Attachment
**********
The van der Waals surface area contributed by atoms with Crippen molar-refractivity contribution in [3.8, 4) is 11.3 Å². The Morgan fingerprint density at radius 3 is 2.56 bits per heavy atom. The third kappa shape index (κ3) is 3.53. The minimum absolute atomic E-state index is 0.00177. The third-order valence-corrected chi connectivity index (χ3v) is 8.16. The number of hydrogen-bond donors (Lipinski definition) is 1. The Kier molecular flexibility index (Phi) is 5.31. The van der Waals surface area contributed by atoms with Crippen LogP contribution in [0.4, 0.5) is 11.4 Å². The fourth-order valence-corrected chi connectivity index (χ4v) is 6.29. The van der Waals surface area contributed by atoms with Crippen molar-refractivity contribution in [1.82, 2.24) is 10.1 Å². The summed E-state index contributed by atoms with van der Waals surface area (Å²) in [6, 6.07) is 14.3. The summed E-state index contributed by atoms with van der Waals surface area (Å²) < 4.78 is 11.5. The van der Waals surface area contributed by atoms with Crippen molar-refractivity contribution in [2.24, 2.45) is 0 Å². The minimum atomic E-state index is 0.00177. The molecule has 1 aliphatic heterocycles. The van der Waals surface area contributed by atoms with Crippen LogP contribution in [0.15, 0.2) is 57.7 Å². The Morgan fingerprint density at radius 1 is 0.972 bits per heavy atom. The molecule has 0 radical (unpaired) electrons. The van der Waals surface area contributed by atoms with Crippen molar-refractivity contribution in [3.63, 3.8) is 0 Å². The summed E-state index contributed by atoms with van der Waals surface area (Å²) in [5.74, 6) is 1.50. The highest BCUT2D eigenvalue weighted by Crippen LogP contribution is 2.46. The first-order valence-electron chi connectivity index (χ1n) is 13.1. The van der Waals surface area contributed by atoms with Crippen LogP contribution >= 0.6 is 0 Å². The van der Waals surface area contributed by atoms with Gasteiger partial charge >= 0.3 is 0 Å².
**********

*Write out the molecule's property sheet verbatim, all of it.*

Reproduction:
The van der Waals surface area contributed by atoms with Crippen molar-refractivity contribution in [3.8, 4) is 11.3 Å². The Morgan fingerprint density at radius 3 is 2.56 bits per heavy atom. The third kappa shape index (κ3) is 3.53. The minimum absolute atomic E-state index is 0.00177. The third-order valence-corrected chi connectivity index (χ3v) is 8.16. The number of hydrogen-bond donors (Lipinski definition) is 1. The Kier molecular flexibility index (Phi) is 5.31. The van der Waals surface area contributed by atoms with Crippen LogP contribution in [0.4, 0.5) is 11.4 Å². The fourth-order valence-corrected chi connectivity index (χ4v) is 6.29. The van der Waals surface area contributed by atoms with Crippen molar-refractivity contribution in [1.82, 2.24) is 10.1 Å². The summed E-state index contributed by atoms with van der Waals surface area (Å²) in [6, 6.07) is 14.3. The summed E-state index contributed by atoms with van der Waals surface area (Å²) < 4.78 is 11.5. The van der Waals surface area contributed by atoms with Crippen molar-refractivity contribution in [2.24, 2.45) is 0 Å². The minimum atomic E-state index is 0.00177. The molecule has 1 aliphatic heterocycles. The van der Waals surface area contributed by atoms with Crippen LogP contribution in [0.15, 0.2) is 57.7 Å². The Morgan fingerprint density at radius 1 is 0.972 bits per heavy atom. The molecule has 0 radical (unpaired) electrons. The van der Waals surface area contributed by atoms with Crippen molar-refractivity contribution in [3.63, 3.8) is 0 Å². The summed E-state index contributed by atoms with van der Waals surface area (Å²) in [5.74, 6) is 1.50. The highest BCUT2D eigenvalue weighted by Crippen LogP contribution is 2.46. The first-order valence-electron chi connectivity index (χ1n) is 13.1. The van der Waals surface area contributed by atoms with Crippen LogP contribution >= 0.6 is 0 Å². The van der Waals surface area contributed by atoms with Gasteiger partial charge >= 0.3 is 0 Å².